The land speed record car known as Bloodhound first came to life in the United Kingdom, where it was designed and born by some of the best minds in British engineering, led by Richard Noble OBE. It breathed its first breaths at Cornwall airport with its Rolls Royce EJ200 engine achieving re-heat effortlessly and roared down the runway at over 200 MPH with ease in October of 2017. After a near decade of constructing the car, it announced to the world it was ready to begin the hunt – to first break the existing world land speed record of 763 MPH, then press on to reach and or exceed its design speed of 1,000 MPH. Now that as of November 2019 the car has once again gone to afterburner, the hunt begins in earnest for the car and the team to perform to their potential.
After it’s successful outing in October of 2017, due to financial difficulties, one year later, Bloodhound Programme LTD went into financial administration and in December of 2018 the car was about to be cut up and sold for scrap. Then, a businessman with a love of cars stepped forward and saved the project. Ian Warhurst, a man with a deep and abiding love of fine cars, which he loves to restore as a hobby, decided he would rescue the Bloodhound and see it onto a new path. First, he bought the car and all necessary equipment associated with it, along with the intellectual properties. He then hired essential staff and moved the operation from Bristol Harborside, UK, to a new shop in Berkeley, Gloucestershire, for a fresh start.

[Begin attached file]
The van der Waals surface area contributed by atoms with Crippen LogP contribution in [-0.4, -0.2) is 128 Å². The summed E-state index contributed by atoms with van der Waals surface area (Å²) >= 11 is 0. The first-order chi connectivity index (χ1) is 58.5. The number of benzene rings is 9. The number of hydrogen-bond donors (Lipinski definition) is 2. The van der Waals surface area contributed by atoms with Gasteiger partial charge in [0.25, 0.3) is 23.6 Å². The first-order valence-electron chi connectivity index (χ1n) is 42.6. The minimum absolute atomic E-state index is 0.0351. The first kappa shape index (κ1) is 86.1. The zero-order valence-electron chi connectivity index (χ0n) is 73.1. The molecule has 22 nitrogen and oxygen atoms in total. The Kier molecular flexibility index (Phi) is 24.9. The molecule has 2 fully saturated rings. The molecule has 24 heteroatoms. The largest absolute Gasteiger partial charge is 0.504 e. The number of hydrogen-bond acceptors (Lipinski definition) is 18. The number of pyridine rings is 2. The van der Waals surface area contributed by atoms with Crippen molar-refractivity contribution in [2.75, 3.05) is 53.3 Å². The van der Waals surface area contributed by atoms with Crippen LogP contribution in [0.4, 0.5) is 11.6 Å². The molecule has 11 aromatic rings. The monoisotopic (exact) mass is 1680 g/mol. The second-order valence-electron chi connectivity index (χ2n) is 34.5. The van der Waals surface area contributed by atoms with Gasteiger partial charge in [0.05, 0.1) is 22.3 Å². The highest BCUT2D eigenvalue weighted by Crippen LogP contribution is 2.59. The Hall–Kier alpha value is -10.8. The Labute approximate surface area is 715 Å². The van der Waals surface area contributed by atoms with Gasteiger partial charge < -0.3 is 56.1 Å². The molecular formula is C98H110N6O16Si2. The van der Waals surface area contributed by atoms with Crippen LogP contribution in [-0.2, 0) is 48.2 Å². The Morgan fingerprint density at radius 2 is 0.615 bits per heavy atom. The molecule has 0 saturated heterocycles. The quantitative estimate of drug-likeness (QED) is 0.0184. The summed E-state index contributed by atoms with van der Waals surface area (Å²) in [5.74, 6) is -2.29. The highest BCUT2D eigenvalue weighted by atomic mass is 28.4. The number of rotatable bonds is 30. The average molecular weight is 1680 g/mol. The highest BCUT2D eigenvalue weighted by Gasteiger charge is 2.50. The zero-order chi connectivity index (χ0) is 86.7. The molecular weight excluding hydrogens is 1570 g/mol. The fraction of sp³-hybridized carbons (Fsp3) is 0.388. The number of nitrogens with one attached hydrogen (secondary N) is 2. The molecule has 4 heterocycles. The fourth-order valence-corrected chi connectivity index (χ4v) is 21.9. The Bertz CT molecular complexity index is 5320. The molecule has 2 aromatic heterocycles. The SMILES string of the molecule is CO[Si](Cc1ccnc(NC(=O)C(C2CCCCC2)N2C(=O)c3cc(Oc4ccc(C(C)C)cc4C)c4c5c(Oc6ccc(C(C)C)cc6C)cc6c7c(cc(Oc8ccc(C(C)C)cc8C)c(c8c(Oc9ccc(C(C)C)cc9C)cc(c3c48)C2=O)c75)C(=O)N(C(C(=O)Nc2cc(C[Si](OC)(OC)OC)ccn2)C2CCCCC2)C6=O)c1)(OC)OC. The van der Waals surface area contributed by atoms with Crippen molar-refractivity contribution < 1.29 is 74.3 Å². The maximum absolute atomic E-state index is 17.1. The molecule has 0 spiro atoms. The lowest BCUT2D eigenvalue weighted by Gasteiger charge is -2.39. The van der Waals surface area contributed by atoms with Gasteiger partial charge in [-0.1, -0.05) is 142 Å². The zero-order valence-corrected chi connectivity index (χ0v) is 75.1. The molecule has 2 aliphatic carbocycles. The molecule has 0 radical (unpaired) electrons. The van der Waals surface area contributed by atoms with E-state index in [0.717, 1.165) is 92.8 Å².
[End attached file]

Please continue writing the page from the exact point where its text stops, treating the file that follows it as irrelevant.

The Bloodhound Project as it is now known (Grafton LSR LTD) has many goals it seeks to achieve, such as surpassing the current land speed record of 763.035 MPH and going super-sonic in the process. To do this, new marketing partners are needed to be brought on board as sponsors for the project. It will take a significant amount of money to see this car safely to its potential.